Few people dive into liquid cooling to have fans running full speed. Comparing performance at 50% shows the Predator gaining a lot of ground in acoustic value even as the Slim 240 closes the small gap in cooling value.

Final Word

All-included liquid cooling kits (let's coin the phrase LCK) are becoming more common, and it's a great thing for liquid cooling enthusiasts and neophytes alike. But if all you’re worried about is cooling for the money and nothing else, sealed AIO coolers (and especially air coolers) are still the better value. They're simply easier to produce, and that keeps the cost lower. However, an LCK has many benefits over an AIO that aren’t measurable on our charts.

First is the customization. You can install it however you want to best fit your system. Intake, exhaust, top, front, push, or pull, you can fit it to your case's design without worrying about tube length or pre-packaged fan orientation.

Second, LCKs are expandable and upgradeable, whereas AIOs usually aren't. A few AIOs like the Predator have quick-disconnect fittings, allowing you to add a GPU water block or two. However, you're limited to the options offered by the AIO manufacturer. Swapping out the water block, pump, or radiator is almost never an option. An LCK has none of those problems. The kit gives you good cooling right now and the option to slowly change things out as you go along. You don’t need to redo your entire cooling system every time you want an upgrade. Want to mix components from four different companies? Fine. Want to upgrade the pump and leave everything else the same? Done.

So how does the Slim 240 stack up on its own? At $200 it’s one of the cheapest options for getting a fully customizable liquid cooling loop. That gets you a premium SE 240 radiator and a very good Supremacy MX water block. That’s plenty of cooling capacity for even high-end CPUs on an overclock. Even the much pricier Performance 360 is only a few degrees cooler.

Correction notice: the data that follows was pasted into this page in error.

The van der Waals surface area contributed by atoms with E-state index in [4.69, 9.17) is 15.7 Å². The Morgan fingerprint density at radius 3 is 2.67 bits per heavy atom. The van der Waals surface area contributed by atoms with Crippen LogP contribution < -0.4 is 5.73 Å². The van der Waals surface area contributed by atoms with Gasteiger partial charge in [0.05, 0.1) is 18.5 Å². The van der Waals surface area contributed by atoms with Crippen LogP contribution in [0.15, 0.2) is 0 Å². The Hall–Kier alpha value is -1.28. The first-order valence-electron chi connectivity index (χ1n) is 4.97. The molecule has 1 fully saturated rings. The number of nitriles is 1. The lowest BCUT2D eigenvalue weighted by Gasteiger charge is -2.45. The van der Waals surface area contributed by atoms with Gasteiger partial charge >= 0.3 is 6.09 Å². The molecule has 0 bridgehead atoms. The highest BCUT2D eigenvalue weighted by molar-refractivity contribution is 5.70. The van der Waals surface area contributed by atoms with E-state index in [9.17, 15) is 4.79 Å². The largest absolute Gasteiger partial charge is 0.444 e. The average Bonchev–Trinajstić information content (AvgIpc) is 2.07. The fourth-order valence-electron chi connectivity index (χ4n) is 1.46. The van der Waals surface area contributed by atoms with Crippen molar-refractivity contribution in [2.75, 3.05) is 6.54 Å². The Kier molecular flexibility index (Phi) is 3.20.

The one knock against the Slim 240 might be its overall expandability, namely from its pump and radiator. The SPC 60A isn’t a weak or deficient pump, it just doesn’t have the high-end performance that more expensive models do. Going to a larger triple radiator and even adding a single GPU water block shouldn’t be an issue. But adding multiple GPU water blocks would necessitate replacing the pump with something stronger. Of course, multiple GPUs and an overclocked CPU would also be too much heat for a lone 240mm radiator to dissipate.

Whether these limitations matter is arguable. The Slim 240 is not intended as a high-end loop. It isn’t marketed to people cooling twin GTX 1070s and Skylake-X. But for any computer up to the level of a quad-core CPU and single GPU, which covers the vast majority of gamers and enthusiasts, the Slim 240 offers plenty of headroom.  As shown in our performance charts, it can even handle an overclocked Intel HEDT CPU with aplomb. I can’t say this is a Recommended product since full liquid cooling is still overkill for most people. But it’s certainly an Approved product without serious fault. If you’re in the market for a high-end AIO cooler, especially one with expansion options, you should do yourself a favor and at least consider the Slim 240 first.

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  • Krazie_Ivan